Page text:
As a first home buyer, should you opt for the security and stability of a fixed home loan - or does a flexible variable product make more sense? Your Mortgage presents your guide on how to choose the right loan for you
Sourcing the best mortgage involves more than simply looking for a cheap rate - there are other important factors you need to consider, including the ongoing fees and charges payable, the loan's flexibility, and service on behalf of the lender.
Comparison rates were introduced to help borrowers understand the true cost of a loan, once all of the miscellaneous expenses and fees have been accounted for, but other features are not as easy to ascertain.
"Sometimes you will be attracted by a low interest rate, but it's important to make sure that the loan has the features you need," explains Lisa Montgomery, Head of Marketing and Consumer Advocacy at Resi Home Loans.
"Because first home buyers might not have the luxury of experience, they often don't understand that what suits them now and what will suit them in five years time can be totally different. It's really important to understand all of the characteristics of the loan, so you can determine how that will work for you in the future."
Types of loans
Standard Variable: Mortgage products that generally carry flexible features such as redraw, offset and the ability to make extra repayments
Basic Variable: A type of variable loan but typical strip of bells and whistles and it comes with a lower interest rate compared to standard variable loan
Introductory: Also known as 'honeymoon' loan, this product offer a discounted rate often as a variable loan during a certain period. After the introductory period ends, the interest rate reverts to a higher rate, often to the lender's standard variable rate.
Fixed: This product carries a fixed rate for a certain period usually 1 year, 2 years up to 5 years. After the fixed term, the interest rate reverts to the lender's standard variable rate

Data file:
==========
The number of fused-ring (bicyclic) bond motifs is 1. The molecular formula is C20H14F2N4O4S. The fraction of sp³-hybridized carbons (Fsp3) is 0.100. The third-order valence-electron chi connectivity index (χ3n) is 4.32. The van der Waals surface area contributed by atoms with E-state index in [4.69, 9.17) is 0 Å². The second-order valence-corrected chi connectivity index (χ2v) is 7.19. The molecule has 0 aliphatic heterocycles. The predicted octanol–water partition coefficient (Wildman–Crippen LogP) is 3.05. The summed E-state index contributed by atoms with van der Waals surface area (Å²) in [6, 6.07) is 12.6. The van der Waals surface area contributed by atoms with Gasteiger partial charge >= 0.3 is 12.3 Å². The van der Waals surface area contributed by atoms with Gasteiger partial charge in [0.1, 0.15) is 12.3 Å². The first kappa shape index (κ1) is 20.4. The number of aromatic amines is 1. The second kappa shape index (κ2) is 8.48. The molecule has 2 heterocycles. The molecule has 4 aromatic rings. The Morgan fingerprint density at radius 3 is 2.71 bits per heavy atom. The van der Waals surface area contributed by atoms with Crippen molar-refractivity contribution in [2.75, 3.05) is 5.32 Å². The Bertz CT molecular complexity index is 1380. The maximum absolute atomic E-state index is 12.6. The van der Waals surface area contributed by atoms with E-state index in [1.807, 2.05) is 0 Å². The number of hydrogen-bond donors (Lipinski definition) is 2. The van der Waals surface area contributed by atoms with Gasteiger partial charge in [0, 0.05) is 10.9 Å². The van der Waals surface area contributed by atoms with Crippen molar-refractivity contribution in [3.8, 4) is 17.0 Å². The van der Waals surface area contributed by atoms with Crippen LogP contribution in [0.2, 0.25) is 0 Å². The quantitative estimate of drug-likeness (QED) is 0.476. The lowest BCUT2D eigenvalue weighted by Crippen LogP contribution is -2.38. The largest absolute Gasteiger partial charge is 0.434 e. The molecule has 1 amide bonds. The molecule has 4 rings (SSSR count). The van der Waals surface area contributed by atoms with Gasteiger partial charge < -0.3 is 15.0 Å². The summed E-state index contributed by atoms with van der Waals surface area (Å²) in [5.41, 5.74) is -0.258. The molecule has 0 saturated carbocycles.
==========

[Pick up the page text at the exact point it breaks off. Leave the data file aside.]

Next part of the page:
Equity/Line of credit: This type of loan allows the borrower to draw out money up to a specified limit, using the equity in their property. Interest rates are generally higher compared to standard variable loan. This product is more suitable for existing property owners as it requires equity in the property.
Interest only: Not technically a loan type, but a method of repaying your loan where you only have to repay the interest component of the loan, not the principal. These loans are generally offered for up to 10 years before they revert to a Standard Variable product
Now that you know what each loan offers, how do you decide which loan is right for you?
These are "probably the most popular" mortgage on the market, Montgomery says.
"It's like the cheeseburger of the loan world," she explains. "Effectively, it's the most popular loan that all home buyers will look to take up, because it's easy to compare in terms of rates, and it comes with all of the bells and whistles that you can imagine."
Those "bells and whistles" can include offset accounts - where you place any savings in an account that is linked to your loan, to "offset" the amount of interest you pay. If used properly, this facility can help you reduce the interest you pay and shorten the loan term. You would need to keep a substantial amount in the offset account to make it beneficial.
At the very least, standard variable loans allow you to make extra repayments and offer redraw facility.
Standard variable loans generally track the rate movement of the Reserve Bank of Australia. This means when the RBA cuts rate, lenders tend to cut by the same amount as well. However, since the start of the global credit crisis, lenders have been raising and cutting rates independently of the RBA.